To evaluate vegetation parameters around nest sites of M. avellanarius, 50 of the 272 nestboxes were selected (Figure 1), using the procedure of stratified random sampling according to Krebs ( 1999). After calculating the indices of nestbox use, the sample of 50 nestboxes was allocated to quotas proportional to numbers of nestboxes with the same index among the 272 nestboxes. For example, if 10% nestboxes (n = 27) among all 272 nestboxes had the same index, then 10% of nestboxes (n = 5) with the same index were also chosen among the 50 selected nestboxes. Locations of the particular nestboxes used in the sample were selected randomly. However, nestboxes situated at the forest edge or the edge of clear-felled plots were not included in the analysis, as the vegetation sampling technique described below could not be applied in such cases.
Evaluation of vegetation parameters around nest sites was performed by applying Dueser and Shugart’s ( 1978) detailed sampling technique using plots and transects of various sizes. This method was adopted by other authors for studies of nest site selection and microhabitat use in different dormouse species (Bertolino 2007; Bertolino and Cordero di Montezemolo 2007; Panchetti et al. 2007). Four rectangular transects (each 10 × 25 m) starting at the nestbox tree and representing nest site surroundings were selected. Overlapping areas of transects in close proximity to the nestbox-carrying tree were sampled only once. The total sampled area around each nestbox was 900 m2, and the following groups of vegetation parameters were evaluated: (1) the number of individuals of each species in the overstory (canopy trees and sub-canopy trees separately) and the understory (young trees 1 to 4 m in height and shrubs separately); (2) the number of tree stumps (with a diameter of >10 cm), logs, dead standing trees, and trunks (dead trees taller than 1 m without branches); (3) the number of trees and shrubs with a crown or a trunk connected to the crown of the nestbox tree; (4) the canopy cover of hazel shrubs and mature oak trees (in m2); (5) the cover of raspberries Rubus ideus, stone brambles Rubus saxatilis, and wild strawberries Fragaria vesca in the ground vegetation layer (in %); and (6) areas of glades, forest roads, and rides (in m2).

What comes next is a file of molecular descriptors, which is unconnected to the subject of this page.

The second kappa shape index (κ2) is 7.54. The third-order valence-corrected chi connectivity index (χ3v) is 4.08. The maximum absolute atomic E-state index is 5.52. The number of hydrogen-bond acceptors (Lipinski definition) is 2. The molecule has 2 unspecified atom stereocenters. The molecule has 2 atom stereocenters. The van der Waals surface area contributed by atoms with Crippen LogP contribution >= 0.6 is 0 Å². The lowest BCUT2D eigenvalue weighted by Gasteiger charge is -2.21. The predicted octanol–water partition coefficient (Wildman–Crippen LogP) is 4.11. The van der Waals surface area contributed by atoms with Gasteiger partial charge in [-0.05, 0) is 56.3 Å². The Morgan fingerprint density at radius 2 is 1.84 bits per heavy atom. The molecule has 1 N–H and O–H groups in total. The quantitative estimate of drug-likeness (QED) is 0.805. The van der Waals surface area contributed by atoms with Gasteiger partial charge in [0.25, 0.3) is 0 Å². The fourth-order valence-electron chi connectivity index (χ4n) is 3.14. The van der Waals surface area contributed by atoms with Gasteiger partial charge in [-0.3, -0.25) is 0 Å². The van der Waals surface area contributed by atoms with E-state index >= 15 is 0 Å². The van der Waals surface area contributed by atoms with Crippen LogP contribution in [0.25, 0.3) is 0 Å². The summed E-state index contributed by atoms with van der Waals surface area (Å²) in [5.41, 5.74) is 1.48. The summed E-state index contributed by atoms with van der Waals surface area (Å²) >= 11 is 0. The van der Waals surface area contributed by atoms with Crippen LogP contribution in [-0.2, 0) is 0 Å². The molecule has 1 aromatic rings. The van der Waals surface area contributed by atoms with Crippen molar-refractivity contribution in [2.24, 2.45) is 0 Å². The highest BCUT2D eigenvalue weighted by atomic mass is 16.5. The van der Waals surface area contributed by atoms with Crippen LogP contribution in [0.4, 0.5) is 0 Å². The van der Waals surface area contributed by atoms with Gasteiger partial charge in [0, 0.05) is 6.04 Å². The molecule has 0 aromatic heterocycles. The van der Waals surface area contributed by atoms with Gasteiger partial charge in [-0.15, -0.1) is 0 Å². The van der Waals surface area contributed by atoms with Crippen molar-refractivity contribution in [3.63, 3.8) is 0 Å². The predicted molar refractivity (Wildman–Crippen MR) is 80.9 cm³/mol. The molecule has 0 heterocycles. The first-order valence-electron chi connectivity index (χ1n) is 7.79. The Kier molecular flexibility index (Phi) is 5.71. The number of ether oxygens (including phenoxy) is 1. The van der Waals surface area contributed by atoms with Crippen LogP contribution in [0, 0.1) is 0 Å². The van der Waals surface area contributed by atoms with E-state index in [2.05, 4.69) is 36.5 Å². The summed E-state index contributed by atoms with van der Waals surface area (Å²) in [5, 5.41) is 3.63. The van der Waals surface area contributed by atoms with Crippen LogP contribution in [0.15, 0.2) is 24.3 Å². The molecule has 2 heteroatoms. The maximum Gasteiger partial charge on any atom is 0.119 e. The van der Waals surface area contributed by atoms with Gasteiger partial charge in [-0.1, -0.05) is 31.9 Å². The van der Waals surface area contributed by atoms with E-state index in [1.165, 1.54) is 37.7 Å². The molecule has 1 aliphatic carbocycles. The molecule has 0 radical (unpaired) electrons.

The number and canopy cover of hazel shrubs were evaluated separately for hazels lower than 4 m and taller than 4 m. The cover of selected plants in the ground vegetation layer was visually estimated at randomly located 10 × 10-m squares in each transect. During the evaluation process, the following canopy-forming tree species were recorded: Norway spruce, silver and downy birches B. pendula and B. pubescens, grey and black alders, pedunculate oak, ash, aspen, willow Salix spp. (mostly Salix caprea, but also Salix cinerea and Salix myrsinifolia), small-leaved lime, Scotch pine Pinus sylvestris, Wych and field elms Ulmus glabra and Ulmus minor, Norway maple Acer platanoides, wild apple Malus sylvestris, common buckthorn Rhamnus cathartica, and common hornbeam Carpinus betulus. Understory species recorded were hazel, glossy buckthorn, bird cherry, rowan, dwarf honeysuckle, European spindle Euonymus europaeus, blackcurrant Ribes nigrum, red elderberry Sambucus racemosa, and mezereon Daphne mezereum.